Homestead Update: Autumn Is Coming
I am finding it harder and harder to believe that autumn will officially make its presence in one short month. This summer has flown by, and we have learned so much about our business, our farm, and ourselves as well. Farming definitely pulls out everyone's true colors and show the true integrity that one has based on the amount of work they put out during the week. Of course, we all have our strengths here, and that's what makes our family business a successful one. We know our places and we follow through with the things we set out to do.
I, for one, am finding that the more time I spend out in the field the more I feed myself, my soul. I have to keep reminding myself to call it a field because it's really no longer a garden; especially now that we make a profit off of it. Countless hours are spent out in the rows, harvesting and nitpicking at the plants. I am often alone in my thoughts and find myself making speeches or thinking long and hard about why I am even out there at all. It all boils down to food: planting, growing, harvesting, cooking, and eating it.
Last week I received my box of autumn seeds and started them on the porch where we made our makeshift greenhouse. We were tempted to line the outer walls with plastic again and realized that we'd basically be making an oven. The plants are just out on the porch now, and the weather has been mild enough that they have all started beautifully. It was kind of shocking how easy it was. This year I am growing broccoli, cauliflower, Chinese cabbage, Pac Choi, tatsoi, kohlrabi, Brussels sprouts, mini romaine lettuce heads, salad mix, spinach, arugula, carrots of all colors, beets, radishes, rutabagas, turnips, and bulb fennel for our autumn crops. This will be partnered with our potatoes and onions, Swiss chard, kale, late tomatoes, winter squash, pumpkins, beans, and late peppers. I am crossing my fingers for another bountiful harvest!
We also decided to take the leap and purchase some heavy duty weed barrier landscape fabric. We went with this brand, and it is beautiful and worth every penny. We decided that this would be the best option for our family at this point. It was going to be the fabric or an employee, and at this stage we just don't know if we want employees yet. So far I am loving the fabric; it has saved me so much time and stress. I also prepped the beds differently this time around. We applied some aged compost, tilled it in, burned the germinating weed seeds, and then planted. A few more extra preparatory steps that I am hoping pay off in the end!
The chickens are doing well. We ended up deciding to butcher their frien-emies, the ducks. Or as I like to say, we murdered them. It was not a necessarily mutual decision for our family. I also really wanted to them to not be delicious, but they were. I was surprised to believe that duck was pretty darn tasty - dang it! It was an experience that we all were curious about, and while it was hard to think all day that our ducks were down the road being killed, it was also not as hard as I initially thought. I am sure it would have been nearly impossible for me to do it myself - I don't need the duck meat to survive. The only way that I was okay with entire decision was because I knew exactly where the meat had been raised: on my farm, fed organic feed, allowed to completely free range and forage, given extremely great care (at least until we killed them), and loved in a way... They were pretty awful otherwise.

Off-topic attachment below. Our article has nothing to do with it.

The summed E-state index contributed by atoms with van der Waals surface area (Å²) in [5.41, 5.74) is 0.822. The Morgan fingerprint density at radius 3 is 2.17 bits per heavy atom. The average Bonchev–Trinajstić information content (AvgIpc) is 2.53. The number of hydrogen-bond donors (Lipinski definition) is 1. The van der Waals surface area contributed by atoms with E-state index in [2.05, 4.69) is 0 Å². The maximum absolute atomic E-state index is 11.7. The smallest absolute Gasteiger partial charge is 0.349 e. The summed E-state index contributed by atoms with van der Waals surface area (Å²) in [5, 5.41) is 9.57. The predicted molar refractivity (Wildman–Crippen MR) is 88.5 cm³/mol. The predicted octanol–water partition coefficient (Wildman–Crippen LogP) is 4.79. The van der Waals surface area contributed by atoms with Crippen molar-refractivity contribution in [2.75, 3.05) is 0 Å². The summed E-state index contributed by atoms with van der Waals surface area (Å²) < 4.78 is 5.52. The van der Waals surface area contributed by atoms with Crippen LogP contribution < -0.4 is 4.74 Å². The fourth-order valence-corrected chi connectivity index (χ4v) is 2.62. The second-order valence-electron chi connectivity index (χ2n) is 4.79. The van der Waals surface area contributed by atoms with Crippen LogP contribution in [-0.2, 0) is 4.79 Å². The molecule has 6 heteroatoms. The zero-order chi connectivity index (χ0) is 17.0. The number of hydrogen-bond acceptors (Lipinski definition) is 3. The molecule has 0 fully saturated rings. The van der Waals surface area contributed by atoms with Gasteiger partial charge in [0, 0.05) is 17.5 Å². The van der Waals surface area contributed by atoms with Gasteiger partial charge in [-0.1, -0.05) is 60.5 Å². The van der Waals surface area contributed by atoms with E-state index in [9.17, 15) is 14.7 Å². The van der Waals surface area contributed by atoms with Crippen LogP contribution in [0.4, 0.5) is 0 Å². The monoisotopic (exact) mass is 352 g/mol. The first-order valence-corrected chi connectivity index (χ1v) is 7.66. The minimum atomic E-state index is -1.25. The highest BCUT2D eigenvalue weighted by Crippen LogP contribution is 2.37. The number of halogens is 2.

We brought them down the road to an Amish butcher. That was an experience! It's pretty difficult to find an "English" butcher around here that will process poultry. Apparently it has more risks to process over pork or beef? I don't really understand it, but we found an Amish family that was willing to give ducks a try. We loaded them into crates we borrowed from Cara and Shawn of Wild Farm, dropped them off, and my dad brought home 8 ducks over ice in evening after work. We decided to have a big party that weekend; our neighbors, The Barn, drove their smoker/roaster over and we roasted ducks over the fire. It was the first time we and all of our friends had ever tried duck and were all mostly pleased! It's definitely a different taste.
For now we are in the haze of tomatoes and honeybees. I love watching each harvest come and go. They seem to happen in sequence with each other; the peas are finished and the beans begin, the beans slow down and the tomatoes begin. We've harvested the sweet corn and two rows of red potatoes. I see new winter squash popping up everyday along with pumpkins of all shapes and sizes. Is there anything to get a gardener more excited about fall than finding those first funky pumpkins?!
I hope you have had a wonderful summer in your garden and embrace these last few weeks before the summer veggies are gone. I am trying to save as many tomatoes as I can before they are gone!